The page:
Why Lumber Prices are Soaring – UW GROUP

Why Lumber Prices are Soaring

Many institutional investors (not to mention many Americans interested in expanding a home or building a deck) are wondering why lumber prices have soared in 2021 – especially when raw timber has not. (“Lumber prices soar, but logs are still dirt cheap”1). Indeed, lumber prices have reached record highs at levels perhaps four times what were previously thought to be “trend” prices. 

So why are lumber prices so high? And why haven’t timber prices, especially in the U.S. South, followed suit? 

This article provides insights on these questions from Gwen Busby, PhD, Head of Natural Capital Research and Strategy, Nuveen, and Clark Binkley, PhD, Managing Director for International Forestry Investment Advisors located in Vancouver, Washington.

First, why did lumber prices spike? 

Lumber prices actually started dropping in 2005 as housing starts fell from the record 2.2 million that year. They plummeted after the Global Financial Crisis (GFC) in 2008 then rose only slowly from the 2009 bottoms. A brief spike in 2018 was quickly extinguished by production bumps until COVID-19 hit. Though the forest sector was considered an “essential” industry, in Spring and Summer of 2020 sawmill operators struggled to maintain production. In April 2020, an estimated 35% of North American lumber capacity was down.2

Strategic thinking in the industry was that demand for lumber would plummet because of the prolonged closures and restricted economic activity. All of these factors led sawmills to let lumber inventories shrink. 

Then homeowners defied expectations 

Developments on the demand side were precisely the opposite of what the industry anticipated, however. Many homeowners had bank accounts padded by stimulus checks and savings from foregoing normal spending during the pandemic. The homebound found joy in “repair and remodeling”: building home offices, constructing additions, and improving outdoor spaces with decking. Suddenly lumber yards faced unprecedented demand. Exploding lumber prices resulted as dealers paid panic-induced prices to fill orders.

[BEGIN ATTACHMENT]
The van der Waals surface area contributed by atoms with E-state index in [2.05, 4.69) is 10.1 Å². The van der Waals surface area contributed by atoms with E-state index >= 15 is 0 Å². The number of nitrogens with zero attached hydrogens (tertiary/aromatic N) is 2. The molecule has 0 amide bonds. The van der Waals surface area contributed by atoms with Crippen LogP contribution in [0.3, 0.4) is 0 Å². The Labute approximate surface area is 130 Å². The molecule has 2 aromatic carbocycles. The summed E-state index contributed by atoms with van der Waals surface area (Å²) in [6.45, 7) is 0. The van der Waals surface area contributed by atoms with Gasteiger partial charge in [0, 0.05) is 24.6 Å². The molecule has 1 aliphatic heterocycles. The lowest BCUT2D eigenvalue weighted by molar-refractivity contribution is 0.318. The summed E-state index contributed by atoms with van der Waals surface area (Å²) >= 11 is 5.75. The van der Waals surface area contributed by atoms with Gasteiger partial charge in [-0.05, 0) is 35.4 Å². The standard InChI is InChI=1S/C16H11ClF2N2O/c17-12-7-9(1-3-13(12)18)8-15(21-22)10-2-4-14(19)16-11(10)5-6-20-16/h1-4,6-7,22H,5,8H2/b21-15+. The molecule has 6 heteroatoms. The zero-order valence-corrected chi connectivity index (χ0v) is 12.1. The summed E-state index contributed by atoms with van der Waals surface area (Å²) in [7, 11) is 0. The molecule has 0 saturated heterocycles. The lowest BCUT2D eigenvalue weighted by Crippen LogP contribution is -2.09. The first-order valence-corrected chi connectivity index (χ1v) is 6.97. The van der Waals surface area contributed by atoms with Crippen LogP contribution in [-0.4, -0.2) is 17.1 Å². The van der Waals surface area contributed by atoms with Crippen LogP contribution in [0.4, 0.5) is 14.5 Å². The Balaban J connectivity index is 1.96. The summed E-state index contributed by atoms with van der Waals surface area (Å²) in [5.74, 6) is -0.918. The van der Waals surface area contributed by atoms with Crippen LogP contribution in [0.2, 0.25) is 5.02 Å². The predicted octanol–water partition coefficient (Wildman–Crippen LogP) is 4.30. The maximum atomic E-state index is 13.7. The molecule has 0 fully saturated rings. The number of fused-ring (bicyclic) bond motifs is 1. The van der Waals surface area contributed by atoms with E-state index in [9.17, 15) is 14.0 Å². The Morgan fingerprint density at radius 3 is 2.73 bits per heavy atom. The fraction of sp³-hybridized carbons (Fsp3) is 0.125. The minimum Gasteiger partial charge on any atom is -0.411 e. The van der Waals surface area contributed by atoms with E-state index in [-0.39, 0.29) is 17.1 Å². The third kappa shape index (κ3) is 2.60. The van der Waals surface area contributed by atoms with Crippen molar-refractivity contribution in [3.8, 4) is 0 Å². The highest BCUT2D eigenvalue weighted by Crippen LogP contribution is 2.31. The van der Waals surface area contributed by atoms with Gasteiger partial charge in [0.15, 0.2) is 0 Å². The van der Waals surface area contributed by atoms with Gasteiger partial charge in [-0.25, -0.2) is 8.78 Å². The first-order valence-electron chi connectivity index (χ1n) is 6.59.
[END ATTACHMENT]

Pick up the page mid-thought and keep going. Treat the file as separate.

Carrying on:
This combination of strong demand and constrained supply caused lumber prices to skyrocket from near trend levels to new record levels in the South and Pacific Northwest (PNW).

While forest owners benefited from rising timber prices in the PNW, timber prices remained subdued in the South. In 3Q 2020, just as lumber prices hit their historic high, average South-wide timber prices sank to an historic low.

To understand what is driving the relationship between timber and lumber prices, we must explore their historical correlation, the derived demand for timber, and, finally, the ratio of timber harvest and inventory as an indicator of supply-demand balance in timber markets. 

The historical correlations of lumber and timber prices

Unique market conditions in the South and PNW after the GFC led to different developments in lumber and timber markets. As shown in Figures 1 and 2, lumber and timber prices in both the South and PNW started to fall after the peak housing demand in 2005. 

In the South, however, the GFC reinforced the downward pressure and sawtimber prices have stayed low ever since, reaching an historic low in 3Q 2020.3 Indeed, on trend, real sawlog prices have fallen at 1.0% per year since 2000.

In the PNW, log prices for the two principal species – Douglas fir and “white woods” (primarily Western Hemlock) – have roughly followed lumber prices. The correlations between lumber prices and log prices are 0.65 for the pre-GFC recovery period, for the post-recovery period and, a bit tautologically, for the entire period since 2000. 

Clearly, circumstances in the PNW differ materially from those in the South. But what explains the differences? More importantly, what are the implications for timberland investors? 

To answer this, we must first look at the demand dynamics for lumber and timber.


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